While browsing through books at a thrift shop a few weeks ago, I happened upon a slim edition on surrealist art. The book, entitled Surrealism: With 24 Illustrations,*  was a volume from the 1956 series “Movements in Modern Art” and, at first glance, I found it to be somewhat unremarkable. As far as my own taste in art goes, I typically prefer work from the realist and futurist movements, as well as Catholic and Byzantine iconography. What piqued my curiosity with regard to this thrift store finding, though, was not necessarily the content in this volume – which included works by Max Ernst, Salvador Dalí, Marc Chagall and others – but the lengthy, passionate inscription written across the first several pages of the book. Laden with compelling language and imagery, the dedication tells the story of a struggling and perhaps troubled artist who was implored by those around him to use his talent to exorcise his proverbial demons.

I wish I knew more about the person who wrote the dedication as well as the man to whom it was offered. It would be particularly nice to know if the inscription ultimately inspired great works, or if the challenges this individual faced were simply too much to overcome.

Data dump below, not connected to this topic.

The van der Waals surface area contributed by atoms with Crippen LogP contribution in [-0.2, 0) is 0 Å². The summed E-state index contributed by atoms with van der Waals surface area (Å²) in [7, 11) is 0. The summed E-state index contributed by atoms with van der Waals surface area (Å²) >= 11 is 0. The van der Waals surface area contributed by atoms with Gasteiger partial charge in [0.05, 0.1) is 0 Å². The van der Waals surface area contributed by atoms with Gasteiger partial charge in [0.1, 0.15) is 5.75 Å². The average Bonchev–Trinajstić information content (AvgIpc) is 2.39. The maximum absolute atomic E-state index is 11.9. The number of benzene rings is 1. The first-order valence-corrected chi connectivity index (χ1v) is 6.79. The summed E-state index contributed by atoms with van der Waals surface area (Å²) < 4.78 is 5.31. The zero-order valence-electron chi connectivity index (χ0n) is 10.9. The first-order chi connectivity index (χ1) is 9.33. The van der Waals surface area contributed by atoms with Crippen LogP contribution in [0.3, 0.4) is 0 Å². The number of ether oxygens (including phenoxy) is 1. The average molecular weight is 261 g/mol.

Below is my transcription of the inscription, along with scans of the original handwritten version and scans of plates from the book.

When you feel a raging violence engulfing you, Matthew – an uncontrollable, maddening compulsion to pulverize anything in sight – [all] of a sudden you’ll screech – a devastating, “primal scream” – perhaps only you will hear it – but it will release your mind from its cage – The release must be sought, though – you must run your life like fire – then come back and paint – paint with the furiousness of Van Gough – you have the great ability to paint – so do it !! How do you think the men in this book vented their agonies, their violence, their mad dreams? Paint, Matthew! Run!! And above all, Think!! But you must do all three! Don’t give into piggishness – overcome it!  – MEW

The Healer, René Magritte, 1937

The Polish Cavalier, Max Ernst, 1934

* Full citation:

Schmeller, Alfred. Surrealism: with 24 illustrations. Trans. Hilde Spiel. New York: Crown Publishers, 1956. Print.